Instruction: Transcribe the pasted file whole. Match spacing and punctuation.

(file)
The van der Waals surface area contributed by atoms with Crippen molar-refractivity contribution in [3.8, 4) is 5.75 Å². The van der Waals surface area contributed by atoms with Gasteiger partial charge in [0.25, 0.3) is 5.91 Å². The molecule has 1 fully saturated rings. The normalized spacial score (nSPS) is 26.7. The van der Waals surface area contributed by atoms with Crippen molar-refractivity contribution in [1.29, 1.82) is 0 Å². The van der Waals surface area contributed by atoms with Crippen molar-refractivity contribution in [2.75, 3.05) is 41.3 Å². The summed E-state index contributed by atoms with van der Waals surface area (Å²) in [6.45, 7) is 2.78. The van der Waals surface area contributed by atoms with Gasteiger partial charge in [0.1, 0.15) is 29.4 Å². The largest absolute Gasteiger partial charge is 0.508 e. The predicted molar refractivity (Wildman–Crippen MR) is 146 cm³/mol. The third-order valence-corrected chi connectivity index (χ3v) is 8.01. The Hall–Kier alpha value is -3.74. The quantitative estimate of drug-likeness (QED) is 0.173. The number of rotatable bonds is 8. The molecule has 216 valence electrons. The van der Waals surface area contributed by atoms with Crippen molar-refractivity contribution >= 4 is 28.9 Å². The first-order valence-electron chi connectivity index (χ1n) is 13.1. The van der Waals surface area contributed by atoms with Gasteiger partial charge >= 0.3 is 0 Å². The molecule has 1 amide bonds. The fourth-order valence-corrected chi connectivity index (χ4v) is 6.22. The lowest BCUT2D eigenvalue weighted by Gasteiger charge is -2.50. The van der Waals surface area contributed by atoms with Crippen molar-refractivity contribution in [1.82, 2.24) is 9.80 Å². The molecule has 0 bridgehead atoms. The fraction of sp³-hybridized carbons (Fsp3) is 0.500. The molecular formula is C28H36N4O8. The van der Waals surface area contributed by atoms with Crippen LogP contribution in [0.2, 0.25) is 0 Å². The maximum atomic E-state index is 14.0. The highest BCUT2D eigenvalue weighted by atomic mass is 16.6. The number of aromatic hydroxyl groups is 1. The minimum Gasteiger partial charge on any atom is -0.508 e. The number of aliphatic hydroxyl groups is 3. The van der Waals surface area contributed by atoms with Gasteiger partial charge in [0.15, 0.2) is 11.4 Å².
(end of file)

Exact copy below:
The van der Waals surface area contributed by atoms with Crippen molar-refractivity contribution in [3.8, 4) is 5.75 Å². The van der Waals surface area contributed by atoms with Gasteiger partial charge in [0.25, 0.3) is 5.91 Å². The molecule has 1 fully saturated rings. The normalized spacial score (nSPS) is 26.7. The van der Waals surface area contributed by atoms with Crippen molar-refractivity contribution in [1.29, 1.82) is 0 Å². The van der Waals surface area contributed by atoms with Crippen molar-refractivity contribution in [2.75, 3.05) is 41.3 Å². The summed E-state index contributed by atoms with van der Waals surface area (Å²) in [6.45, 7) is 2.78. The van der Waals surface area contributed by atoms with Gasteiger partial charge in [0.1, 0.15) is 29.4 Å². The largest absolute Gasteiger partial charge is 0.508 e. The predicted molar refractivity (Wildman–Crippen MR) is 146 cm³/mol. The third-order valence-corrected chi connectivity index (χ3v) is 8.01. The Hall–Kier alpha value is -3.74. The quantitative estimate of drug-likeness (QED) is 0.173. The number of rotatable bonds is 8. The molecule has 216 valence electrons. The van der Waals surface area contributed by atoms with Crippen molar-refractivity contribution >= 4 is 28.9 Å². The first-order valence-electron chi connectivity index (χ1n) is 13.1. The van der Waals surface area contributed by atoms with Gasteiger partial charge >= 0.3 is 0 Å². The molecule has 1 amide bonds. The fourth-order valence-corrected chi connectivity index (χ4v) is 6.22. The lowest BCUT2D eigenvalue weighted by Gasteiger charge is -2.50. The van der Waals surface area contributed by atoms with Crippen molar-refractivity contribution in [1.82, 2.24) is 9.80 Å². The molecule has 0 bridgehead atoms. The fraction of sp³-hybridized carbons (Fsp3) is 0.500. The molecular formula is C28H36N4O8. The van der Waals surface area contributed by atoms with Crippen LogP contribution in [0.2, 0.25) is 0 Å². The maximum atomic E-state index is 14.0. The highest BCUT2D eigenvalue weighted by atomic mass is 16.6. The number of aromatic hydroxyl groups is 1. The minimum Gasteiger partial charge on any atom is -0.508 e. The number of aliphatic hydroxyl groups is 3. The van der Waals surface area contributed by atoms with Gasteiger partial charge in [0.15, 0.2) is 11.4 Å².